Look at the “regular guys” who are not tournament anglers or professional guides and see what they say. This from a man named Bill Grady who I have never met but I saw his comments on social media: “I haven’t seen a snook in my part of the river since the freeze. Not one fish and I fish well over 20 hours a week. The beaches and jetties have decent numbers, but a fraction of what it used to be. The majority of the people I know who fish regularly enough to understand what’s going on with our snook aren’t keeping fish, regardless of the regs.”
Look at me, Neil Taylor, who took the time to drive to meet with officials twice and spent so many hours on the phone and answering emails, corresponding with ultimately 8 to 10 thousand people: I could give 1000 more statements. I could give 500 of my own statements on this one to be quite honest. The second meeting on September 11, 2013, I sat down teleconferenced into Tallahassee with a total of five people to revisit this discussion. My intent: To plead with them to get the Commission to reopen the topic, get the right input and change this one. I led in with “changing the management goals,” something that we talked about in the first meeting. I told them that I saw it as an incredible opportunity to see government reacting to evidence of something they may have missed and would bring a lot of the people around with some confidence in the system.
The conclusion of the meeting
Two and a half hours later, I ended my statement with a similar plea but then another statement. They led me to believe that all the discussion was not going to “change a decision that is already made.” I told them that it is a mistake to allow, as another local captain, radio and television host calls “the worst management decision ever made” to stand. I also told them that they would have to do the damage control because I had to report back to all the people I had listed on my September 9, 2013 letter (which is below). These people were eagerly awaiting the results of the meeting. Disgusted but not surprised I have told them that I have not stopped the effort. I am disappointed that my letters to the Commission have not been answered. I am actually disappointed that based on the severity of this issue they did not devote more to this issue in general. Nonetheless, they are all responsible for the damage that is done by their mismanagement.
Statements from the people I informed of the meeting result were also of disappointment. Also of critique. The opening to have the people involved say “we need to evaluate our management goals” probably would have worked out better for some people. Why? Because from what everyone sees from this, there is nowhere to go other than to attack their science statements. They talked about their program being acknowledged as world renowned as “The Best” but their statements about the ACTUAL CONDITION of this species are so inaccurate, maybe the decision needs to be reevaluated because of bad data. Why would it be inaccurate? Input from people who actually are out on the water was not utilized.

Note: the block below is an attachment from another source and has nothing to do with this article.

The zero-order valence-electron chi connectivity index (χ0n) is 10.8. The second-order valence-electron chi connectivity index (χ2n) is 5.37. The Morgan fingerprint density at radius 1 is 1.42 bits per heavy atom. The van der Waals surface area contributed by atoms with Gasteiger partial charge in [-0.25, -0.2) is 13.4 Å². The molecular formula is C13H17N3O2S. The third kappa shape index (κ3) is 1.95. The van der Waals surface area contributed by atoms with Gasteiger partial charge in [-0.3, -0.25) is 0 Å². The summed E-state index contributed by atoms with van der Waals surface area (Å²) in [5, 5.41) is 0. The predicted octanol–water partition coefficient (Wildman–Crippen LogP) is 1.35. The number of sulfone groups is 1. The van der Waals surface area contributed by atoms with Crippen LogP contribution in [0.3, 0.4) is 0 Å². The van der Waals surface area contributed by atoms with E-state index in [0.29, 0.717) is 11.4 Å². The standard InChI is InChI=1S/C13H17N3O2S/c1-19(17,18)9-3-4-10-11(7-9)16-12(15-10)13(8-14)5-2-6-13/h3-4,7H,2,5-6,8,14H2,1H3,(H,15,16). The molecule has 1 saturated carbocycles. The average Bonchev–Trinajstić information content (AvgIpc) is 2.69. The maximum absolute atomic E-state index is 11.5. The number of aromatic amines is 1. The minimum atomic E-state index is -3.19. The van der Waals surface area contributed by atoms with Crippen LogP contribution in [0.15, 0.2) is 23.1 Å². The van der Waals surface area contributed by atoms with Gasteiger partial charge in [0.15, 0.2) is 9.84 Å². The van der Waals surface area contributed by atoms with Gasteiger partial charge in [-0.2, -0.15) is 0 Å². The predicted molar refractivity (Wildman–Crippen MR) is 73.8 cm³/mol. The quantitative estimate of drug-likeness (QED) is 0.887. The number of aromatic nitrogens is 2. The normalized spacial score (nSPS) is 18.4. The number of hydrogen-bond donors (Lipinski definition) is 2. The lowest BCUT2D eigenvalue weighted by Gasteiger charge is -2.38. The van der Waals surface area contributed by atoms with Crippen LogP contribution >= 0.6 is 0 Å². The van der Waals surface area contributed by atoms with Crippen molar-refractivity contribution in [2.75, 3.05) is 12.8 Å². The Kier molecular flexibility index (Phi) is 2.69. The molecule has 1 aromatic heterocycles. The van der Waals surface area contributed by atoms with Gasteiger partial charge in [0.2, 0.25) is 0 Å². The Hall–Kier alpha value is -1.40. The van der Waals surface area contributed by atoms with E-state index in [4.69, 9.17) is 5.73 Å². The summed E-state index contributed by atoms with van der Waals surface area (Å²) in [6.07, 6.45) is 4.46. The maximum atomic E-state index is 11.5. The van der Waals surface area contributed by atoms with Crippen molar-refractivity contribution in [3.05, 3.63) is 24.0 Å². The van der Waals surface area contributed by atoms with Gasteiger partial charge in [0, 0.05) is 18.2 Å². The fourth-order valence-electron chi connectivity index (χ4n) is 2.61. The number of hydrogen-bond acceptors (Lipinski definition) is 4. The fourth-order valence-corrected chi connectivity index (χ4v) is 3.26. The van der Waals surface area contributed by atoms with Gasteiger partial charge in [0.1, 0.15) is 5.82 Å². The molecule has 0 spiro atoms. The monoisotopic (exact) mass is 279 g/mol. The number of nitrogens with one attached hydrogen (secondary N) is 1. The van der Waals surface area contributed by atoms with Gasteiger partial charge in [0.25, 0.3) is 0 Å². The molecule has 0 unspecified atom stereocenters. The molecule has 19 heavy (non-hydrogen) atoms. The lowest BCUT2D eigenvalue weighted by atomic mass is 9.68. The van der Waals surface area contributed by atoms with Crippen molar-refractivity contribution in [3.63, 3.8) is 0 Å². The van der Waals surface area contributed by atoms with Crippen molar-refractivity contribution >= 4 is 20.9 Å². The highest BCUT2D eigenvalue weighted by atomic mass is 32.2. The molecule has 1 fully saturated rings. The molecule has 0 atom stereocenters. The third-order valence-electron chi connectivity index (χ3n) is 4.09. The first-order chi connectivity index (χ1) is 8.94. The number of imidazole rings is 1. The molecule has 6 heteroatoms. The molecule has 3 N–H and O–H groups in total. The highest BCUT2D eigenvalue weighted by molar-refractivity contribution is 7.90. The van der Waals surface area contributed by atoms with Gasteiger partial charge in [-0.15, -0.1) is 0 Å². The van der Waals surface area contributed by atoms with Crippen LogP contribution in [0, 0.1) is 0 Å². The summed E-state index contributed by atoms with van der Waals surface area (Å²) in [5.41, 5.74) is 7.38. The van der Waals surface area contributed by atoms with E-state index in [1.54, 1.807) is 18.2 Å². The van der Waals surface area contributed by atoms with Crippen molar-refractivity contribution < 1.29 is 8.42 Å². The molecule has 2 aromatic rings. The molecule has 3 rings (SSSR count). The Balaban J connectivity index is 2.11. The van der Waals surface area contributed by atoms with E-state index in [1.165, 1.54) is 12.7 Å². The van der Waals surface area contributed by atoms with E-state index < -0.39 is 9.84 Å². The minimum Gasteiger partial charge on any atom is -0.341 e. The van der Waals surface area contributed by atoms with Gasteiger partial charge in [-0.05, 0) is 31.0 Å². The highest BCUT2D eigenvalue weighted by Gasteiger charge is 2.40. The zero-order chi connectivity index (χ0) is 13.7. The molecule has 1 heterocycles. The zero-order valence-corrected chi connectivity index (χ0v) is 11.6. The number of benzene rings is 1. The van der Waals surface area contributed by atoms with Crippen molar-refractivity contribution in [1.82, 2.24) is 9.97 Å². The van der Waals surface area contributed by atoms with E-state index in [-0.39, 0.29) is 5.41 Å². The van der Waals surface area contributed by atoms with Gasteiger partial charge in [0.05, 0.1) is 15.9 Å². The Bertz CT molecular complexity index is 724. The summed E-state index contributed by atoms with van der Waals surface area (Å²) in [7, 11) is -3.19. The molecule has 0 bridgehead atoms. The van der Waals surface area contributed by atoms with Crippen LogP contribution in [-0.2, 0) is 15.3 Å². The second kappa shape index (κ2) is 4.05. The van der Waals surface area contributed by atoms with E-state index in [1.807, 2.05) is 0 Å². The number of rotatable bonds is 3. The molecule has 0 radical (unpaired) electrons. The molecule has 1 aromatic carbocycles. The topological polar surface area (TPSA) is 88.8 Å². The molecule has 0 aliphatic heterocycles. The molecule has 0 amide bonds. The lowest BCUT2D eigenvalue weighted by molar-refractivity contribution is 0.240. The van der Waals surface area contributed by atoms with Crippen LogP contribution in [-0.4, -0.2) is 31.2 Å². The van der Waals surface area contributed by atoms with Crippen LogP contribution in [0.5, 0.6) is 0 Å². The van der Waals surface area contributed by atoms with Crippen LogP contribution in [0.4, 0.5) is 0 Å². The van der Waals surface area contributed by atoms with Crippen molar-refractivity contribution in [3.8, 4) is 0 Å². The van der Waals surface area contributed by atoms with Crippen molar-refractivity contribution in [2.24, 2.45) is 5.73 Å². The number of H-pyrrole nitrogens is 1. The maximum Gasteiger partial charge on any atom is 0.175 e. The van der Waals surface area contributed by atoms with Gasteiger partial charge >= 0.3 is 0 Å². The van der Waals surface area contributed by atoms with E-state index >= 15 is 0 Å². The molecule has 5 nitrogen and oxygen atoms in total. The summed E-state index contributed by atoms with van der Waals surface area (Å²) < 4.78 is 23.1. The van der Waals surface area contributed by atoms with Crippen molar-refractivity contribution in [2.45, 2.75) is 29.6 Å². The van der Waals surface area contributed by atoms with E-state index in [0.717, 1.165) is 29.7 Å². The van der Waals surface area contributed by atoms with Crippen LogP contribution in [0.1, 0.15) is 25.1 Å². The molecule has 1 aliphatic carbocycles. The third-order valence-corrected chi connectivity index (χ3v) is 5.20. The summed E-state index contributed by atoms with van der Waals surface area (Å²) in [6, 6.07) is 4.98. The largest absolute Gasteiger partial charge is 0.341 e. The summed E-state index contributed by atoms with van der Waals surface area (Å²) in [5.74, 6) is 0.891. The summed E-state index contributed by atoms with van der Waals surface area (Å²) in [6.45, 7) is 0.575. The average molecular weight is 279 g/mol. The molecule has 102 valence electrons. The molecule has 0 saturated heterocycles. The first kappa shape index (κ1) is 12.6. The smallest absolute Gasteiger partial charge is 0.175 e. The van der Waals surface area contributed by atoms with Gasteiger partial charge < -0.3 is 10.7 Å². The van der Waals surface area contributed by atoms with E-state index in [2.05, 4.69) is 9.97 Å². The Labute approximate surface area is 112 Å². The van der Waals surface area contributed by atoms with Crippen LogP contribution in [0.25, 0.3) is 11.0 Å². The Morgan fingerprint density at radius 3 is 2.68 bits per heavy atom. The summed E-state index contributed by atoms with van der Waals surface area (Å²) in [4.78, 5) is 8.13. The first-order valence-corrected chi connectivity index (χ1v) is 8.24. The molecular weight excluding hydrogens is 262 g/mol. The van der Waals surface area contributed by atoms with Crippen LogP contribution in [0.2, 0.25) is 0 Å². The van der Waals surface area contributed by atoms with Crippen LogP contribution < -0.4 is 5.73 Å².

The user groups that want to be able to keep a snook? Sometimes the answer needs to be “no” and that time is now. To decimate a resource, damage so many peoples’ businesses to accommodate people who would just catch something else if you asked them to, it is a tragedy of epic proportions. Whether it is deficient management goals or false monitoring of the species, every day that goes by, the future of this species is being harmed. We will have a great population of snook again, but under the management of the current system it may take 20 years.
With over a week passing with no acknowledgment of my last email, requesting the opportunity to set up a meeting with my resources and the actual Commission, this has to be said. The people have a right to know. What could have been a great opportunity to restore some faith in government is starting to look like a perfect situation to conduct an independent investigation.
Neil Taylor is a kayak guide, outdoor writer and speaker and the owner of www.capmel.com, an outdoor resource for the Florida angler. To reach him, go to www.strikethreekayakfishing.com, use email@example.com or call 727-692-6345